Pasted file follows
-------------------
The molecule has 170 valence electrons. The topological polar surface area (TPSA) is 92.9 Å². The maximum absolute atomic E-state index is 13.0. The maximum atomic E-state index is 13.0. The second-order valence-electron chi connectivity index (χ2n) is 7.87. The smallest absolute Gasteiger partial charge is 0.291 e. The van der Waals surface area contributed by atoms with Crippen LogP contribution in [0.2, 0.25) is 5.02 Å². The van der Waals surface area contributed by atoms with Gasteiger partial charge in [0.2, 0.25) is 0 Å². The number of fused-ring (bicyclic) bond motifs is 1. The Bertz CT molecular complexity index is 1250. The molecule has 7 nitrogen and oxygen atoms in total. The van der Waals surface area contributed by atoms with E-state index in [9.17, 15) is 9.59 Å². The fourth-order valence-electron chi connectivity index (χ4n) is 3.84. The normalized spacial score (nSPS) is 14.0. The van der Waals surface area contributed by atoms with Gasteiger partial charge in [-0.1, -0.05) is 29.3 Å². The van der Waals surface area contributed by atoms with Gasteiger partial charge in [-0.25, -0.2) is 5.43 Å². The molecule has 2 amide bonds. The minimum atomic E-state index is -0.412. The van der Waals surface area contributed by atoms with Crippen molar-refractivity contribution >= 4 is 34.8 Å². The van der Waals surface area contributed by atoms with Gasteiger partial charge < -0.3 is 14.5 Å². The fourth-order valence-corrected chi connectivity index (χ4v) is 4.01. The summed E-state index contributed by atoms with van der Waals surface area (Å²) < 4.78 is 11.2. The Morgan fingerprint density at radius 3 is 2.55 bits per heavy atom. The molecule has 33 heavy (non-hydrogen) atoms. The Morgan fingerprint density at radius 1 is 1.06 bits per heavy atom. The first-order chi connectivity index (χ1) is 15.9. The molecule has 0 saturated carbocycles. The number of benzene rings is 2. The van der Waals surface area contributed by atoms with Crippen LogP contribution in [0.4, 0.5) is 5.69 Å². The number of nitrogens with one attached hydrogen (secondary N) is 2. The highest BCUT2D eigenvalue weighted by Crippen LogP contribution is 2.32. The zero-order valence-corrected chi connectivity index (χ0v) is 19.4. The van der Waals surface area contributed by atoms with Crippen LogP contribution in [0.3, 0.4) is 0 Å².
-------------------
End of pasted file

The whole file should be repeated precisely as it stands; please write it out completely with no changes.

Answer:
The molecule has 170 valence electrons. The topological polar surface area (TPSA) is 92.9 Å². The maximum absolute atomic E-state index is 13.0. The maximum atomic E-state index is 13.0. The second-order valence-electron chi connectivity index (χ2n) is 7.87. The smallest absolute Gasteiger partial charge is 0.291 e. The van der Waals surface area contributed by atoms with Crippen LogP contribution in [0.2, 0.25) is 5.02 Å². The van der Waals surface area contributed by atoms with Gasteiger partial charge in [0.2, 0.25) is 0 Å². The number of fused-ring (bicyclic) bond motifs is 1. The Bertz CT molecular complexity index is 1250. The molecule has 7 nitrogen and oxygen atoms in total. The van der Waals surface area contributed by atoms with E-state index in [9.17, 15) is 9.59 Å². The fourth-order valence-electron chi connectivity index (χ4n) is 3.84. The normalized spacial score (nSPS) is 14.0. The van der Waals surface area contributed by atoms with Gasteiger partial charge in [-0.1, -0.05) is 29.3 Å². The van der Waals surface area contributed by atoms with Gasteiger partial charge in [-0.25, -0.2) is 5.43 Å². The molecule has 2 amide bonds. The minimum atomic E-state index is -0.412. The van der Waals surface area contributed by atoms with Crippen molar-refractivity contribution >= 4 is 34.8 Å². The van der Waals surface area contributed by atoms with Gasteiger partial charge < -0.3 is 14.5 Å². The fourth-order valence-corrected chi connectivity index (χ4v) is 4.01. The summed E-state index contributed by atoms with van der Waals surface area (Å²) < 4.78 is 11.2. The Morgan fingerprint density at radius 3 is 2.55 bits per heavy atom. The molecule has 33 heavy (non-hydrogen) atoms. The Morgan fingerprint density at radius 1 is 1.06 bits per heavy atom. The first-order chi connectivity index (χ1) is 15.9. The molecule has 0 saturated carbocycles. The number of benzene rings is 2. The van der Waals surface area contributed by atoms with Crippen LogP contribution in [0.4, 0.5) is 5.69 Å². The number of nitrogens with one attached hydrogen (secondary N) is 2. The highest BCUT2D eigenvalue weighted by Crippen LogP contribution is 2.32. The zero-order valence-corrected chi connectivity index (χ0v) is 19.4. The van der Waals surface area contributed by atoms with Crippen LogP contribution in [0.3, 0.4) is 0 Å².